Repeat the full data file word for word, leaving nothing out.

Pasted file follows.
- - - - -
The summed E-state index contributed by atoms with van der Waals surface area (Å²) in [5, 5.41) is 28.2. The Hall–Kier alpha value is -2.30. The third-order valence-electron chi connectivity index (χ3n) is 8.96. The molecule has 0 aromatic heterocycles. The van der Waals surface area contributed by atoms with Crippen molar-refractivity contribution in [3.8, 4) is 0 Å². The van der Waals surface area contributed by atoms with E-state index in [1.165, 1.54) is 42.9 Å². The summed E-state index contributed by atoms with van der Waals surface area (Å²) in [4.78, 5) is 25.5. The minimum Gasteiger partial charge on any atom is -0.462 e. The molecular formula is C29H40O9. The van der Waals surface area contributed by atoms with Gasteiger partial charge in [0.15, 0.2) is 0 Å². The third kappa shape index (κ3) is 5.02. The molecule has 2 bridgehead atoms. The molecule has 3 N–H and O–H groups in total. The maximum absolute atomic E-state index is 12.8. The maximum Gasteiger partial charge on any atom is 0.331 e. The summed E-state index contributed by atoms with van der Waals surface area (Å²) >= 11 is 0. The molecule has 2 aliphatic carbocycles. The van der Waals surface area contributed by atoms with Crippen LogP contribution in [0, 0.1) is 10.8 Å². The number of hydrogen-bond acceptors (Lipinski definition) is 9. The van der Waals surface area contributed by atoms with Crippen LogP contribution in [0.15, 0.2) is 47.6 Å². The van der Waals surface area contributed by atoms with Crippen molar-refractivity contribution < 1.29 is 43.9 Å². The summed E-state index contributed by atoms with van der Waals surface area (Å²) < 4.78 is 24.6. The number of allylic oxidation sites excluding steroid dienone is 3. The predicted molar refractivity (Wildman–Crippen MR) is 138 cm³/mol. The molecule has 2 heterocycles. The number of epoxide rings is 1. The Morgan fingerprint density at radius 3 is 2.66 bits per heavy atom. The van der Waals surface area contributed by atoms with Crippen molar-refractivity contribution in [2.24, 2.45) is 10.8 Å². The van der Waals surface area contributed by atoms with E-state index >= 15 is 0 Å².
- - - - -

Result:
The summed E-state index contributed by atoms with van der Waals surface area (Å²) in [5, 5.41) is 28.2. The Hall–Kier alpha value is -2.30. The third-order valence-electron chi connectivity index (χ3n) is 8.96. The molecule has 0 aromatic heterocycles. The van der Waals surface area contributed by atoms with Crippen molar-refractivity contribution in [3.8, 4) is 0 Å². The van der Waals surface area contributed by atoms with E-state index in [1.165, 1.54) is 42.9 Å². The summed E-state index contributed by atoms with van der Waals surface area (Å²) in [4.78, 5) is 25.5. The minimum Gasteiger partial charge on any atom is -0.462 e. The molecular formula is C29H40O9. The van der Waals surface area contributed by atoms with Gasteiger partial charge in [0.15, 0.2) is 0 Å². The third kappa shape index (κ3) is 5.02. The molecule has 2 bridgehead atoms. The molecule has 3 N–H and O–H groups in total. The maximum absolute atomic E-state index is 12.8. The maximum Gasteiger partial charge on any atom is 0.331 e. The summed E-state index contributed by atoms with van der Waals surface area (Å²) >= 11 is 0. The molecule has 2 aliphatic carbocycles. The van der Waals surface area contributed by atoms with Crippen LogP contribution in [0, 0.1) is 10.8 Å². The number of hydrogen-bond acceptors (Lipinski definition) is 9. The van der Waals surface area contributed by atoms with Crippen LogP contribution in [0.15, 0.2) is 47.6 Å². The van der Waals surface area contributed by atoms with Crippen molar-refractivity contribution < 1.29 is 43.9 Å². The summed E-state index contributed by atoms with van der Waals surface area (Å²) < 4.78 is 24.6. The number of allylic oxidation sites excluding steroid dienone is 3. The predicted molar refractivity (Wildman–Crippen MR) is 138 cm³/mol. The molecule has 2 heterocycles. The number of epoxide rings is 1. The Morgan fingerprint density at radius 3 is 2.66 bits per heavy atom. The van der Waals surface area contributed by atoms with Crippen molar-refractivity contribution in [2.24, 2.45) is 10.8 Å². The van der Waals surface area contributed by atoms with E-state index >= 15 is 0 Å².